Disability Benefits for Hepatitis
Hepatitis C and Disability Benefits
If hepatitis C is affecting your ability to support yourself, there is help. Individuals with chronic conditions such as hep C may qualify for federal Social Security disability benefits. Media, PA disability lawyer Lisa M. Ritacco offers competent, confidential representation to individuals filing for Social Security disability due to hepatitis C and related conditions.
Is Hepatitis a Disability?
The term “hepatitis” refers to a family of diseases primarily affecting the liver, of which hep A, hep B and hep C are the most common. Hep A is an acute condition that usually goes away without treatment. Hep B and, in particular, hep C can progress to a chronic condition with symptoms ranging from headaches and fatigue to jaundice and liver disease. Approximately 75-85% of Americans infected with hep C will see the disease progress to the chronic stage. Particularly in older or immunocompromised individuals, the symptoms of chronic hep C may be severe enough to limit their ability to earn a living.
Does Hepatitis C Qualify for Disability?
Because the severity of hep C can vary from individual to individual, qualifying for disability benefits is not as simple as confirming a diagnosis of the disease. To receive benefits, you must demonstrate that your disease will prevent you from working for a period of 12 months or more. As outlined by the Social Security Administration, four specific iterations of hepatitis qualify for disability benefits: viral hepatitis, toxic hepatitis, autoimmune hepatitis and ischemic hepatitis. Having medical evidence establishing specific, recurring symptoms or related conditions caused by hepatitis— such as internal bleeding, liver disease or hepatic encephalopathy — will strengthen your claim.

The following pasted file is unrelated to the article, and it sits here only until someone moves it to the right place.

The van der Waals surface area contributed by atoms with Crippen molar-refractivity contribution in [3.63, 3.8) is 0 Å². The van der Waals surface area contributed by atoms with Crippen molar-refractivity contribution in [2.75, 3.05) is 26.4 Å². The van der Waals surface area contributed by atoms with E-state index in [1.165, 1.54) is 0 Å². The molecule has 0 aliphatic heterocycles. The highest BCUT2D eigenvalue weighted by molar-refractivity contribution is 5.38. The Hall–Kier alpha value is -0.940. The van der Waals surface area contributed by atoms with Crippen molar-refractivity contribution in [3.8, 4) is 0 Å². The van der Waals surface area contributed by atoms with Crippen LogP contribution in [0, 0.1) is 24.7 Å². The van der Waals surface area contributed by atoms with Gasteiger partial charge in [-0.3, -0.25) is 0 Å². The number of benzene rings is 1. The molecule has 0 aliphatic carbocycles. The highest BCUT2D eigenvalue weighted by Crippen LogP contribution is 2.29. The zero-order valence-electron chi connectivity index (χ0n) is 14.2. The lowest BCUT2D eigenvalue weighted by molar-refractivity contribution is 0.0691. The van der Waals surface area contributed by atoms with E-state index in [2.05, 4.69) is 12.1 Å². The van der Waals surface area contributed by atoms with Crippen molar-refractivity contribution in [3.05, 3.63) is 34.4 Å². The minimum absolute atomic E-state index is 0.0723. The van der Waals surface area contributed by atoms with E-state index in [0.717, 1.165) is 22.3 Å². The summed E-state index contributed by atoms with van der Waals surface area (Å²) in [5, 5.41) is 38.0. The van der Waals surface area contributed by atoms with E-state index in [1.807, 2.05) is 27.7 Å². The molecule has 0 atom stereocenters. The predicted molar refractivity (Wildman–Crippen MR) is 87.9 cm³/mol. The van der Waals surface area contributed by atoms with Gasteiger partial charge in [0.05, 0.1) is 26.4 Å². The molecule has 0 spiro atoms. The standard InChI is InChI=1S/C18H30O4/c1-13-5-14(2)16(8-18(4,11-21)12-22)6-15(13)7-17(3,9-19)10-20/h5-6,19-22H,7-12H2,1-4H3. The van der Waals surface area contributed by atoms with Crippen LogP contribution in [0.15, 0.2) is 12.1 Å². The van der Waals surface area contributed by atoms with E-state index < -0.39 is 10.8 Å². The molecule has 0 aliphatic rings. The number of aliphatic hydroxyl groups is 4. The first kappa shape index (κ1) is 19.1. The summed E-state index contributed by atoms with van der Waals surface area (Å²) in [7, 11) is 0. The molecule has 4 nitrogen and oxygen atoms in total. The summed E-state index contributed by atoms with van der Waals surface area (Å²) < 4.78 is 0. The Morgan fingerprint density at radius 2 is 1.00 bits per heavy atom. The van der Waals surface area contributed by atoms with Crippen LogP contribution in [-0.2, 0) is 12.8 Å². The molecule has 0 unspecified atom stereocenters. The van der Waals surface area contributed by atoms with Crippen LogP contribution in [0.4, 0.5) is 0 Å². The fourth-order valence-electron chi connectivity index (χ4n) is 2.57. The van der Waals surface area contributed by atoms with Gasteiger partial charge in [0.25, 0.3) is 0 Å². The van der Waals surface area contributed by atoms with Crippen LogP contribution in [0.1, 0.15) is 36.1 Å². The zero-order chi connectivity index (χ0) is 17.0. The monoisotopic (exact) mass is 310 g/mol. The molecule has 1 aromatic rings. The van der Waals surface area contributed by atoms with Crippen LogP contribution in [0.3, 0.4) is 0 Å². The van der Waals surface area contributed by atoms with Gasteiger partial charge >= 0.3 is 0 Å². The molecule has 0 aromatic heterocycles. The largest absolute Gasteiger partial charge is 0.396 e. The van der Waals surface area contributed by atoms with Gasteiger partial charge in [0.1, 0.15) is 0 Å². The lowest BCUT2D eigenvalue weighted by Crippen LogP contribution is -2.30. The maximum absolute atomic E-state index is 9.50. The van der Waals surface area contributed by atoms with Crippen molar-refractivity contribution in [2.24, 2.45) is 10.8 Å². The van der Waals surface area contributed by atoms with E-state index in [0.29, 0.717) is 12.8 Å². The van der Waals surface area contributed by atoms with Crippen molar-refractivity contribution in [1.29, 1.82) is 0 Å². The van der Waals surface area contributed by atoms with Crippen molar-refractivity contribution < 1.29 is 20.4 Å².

Getting Disability for Hepatitis C
Individuals affected with chronic hep C can file for disability through either the Social Security Disability (SSD) or Supplemental Security Income (SSI) program. If you have previously worked and paid into Social Security, you may qualify for SSD. Individuals who don’t qualify for SSD for whatever reason may still receive benefits through SSI, a need-based program. To find out more about which program you qualify under, and how to begin your claim, contact the law office of Lisa M. Ritacco today. With over nine years of experience helping clients with chronic hep C file for disability, Ritacco and her team can assess your case and give you expert advice on how to proceed.
Denied Hepatitis C Disability Benefits?
There are many reasons why you may be denied hepatitis disability benefits. Some patients take medications such as ribavirin, boceprevir, telaprevir and pegylated interferon alpha to make their hepatitis C virus viral load almost undetectable. In some cases, patients have symptoms that aren’t very overt.
Hepatitis C is a progressive illness and it leads to liver damage, liver cancer and liver failure over time. However, symptoms of the condition can be subtle and can progress gradually. Some of the symptoms of Hepatitis C can include fatigue, fever, anemia, insomnia, vomiting, depression, nausea, memory problems and poor concentration. Some of these symptoms may be hard to quantify, and medical professionals may initially dismiss some of them.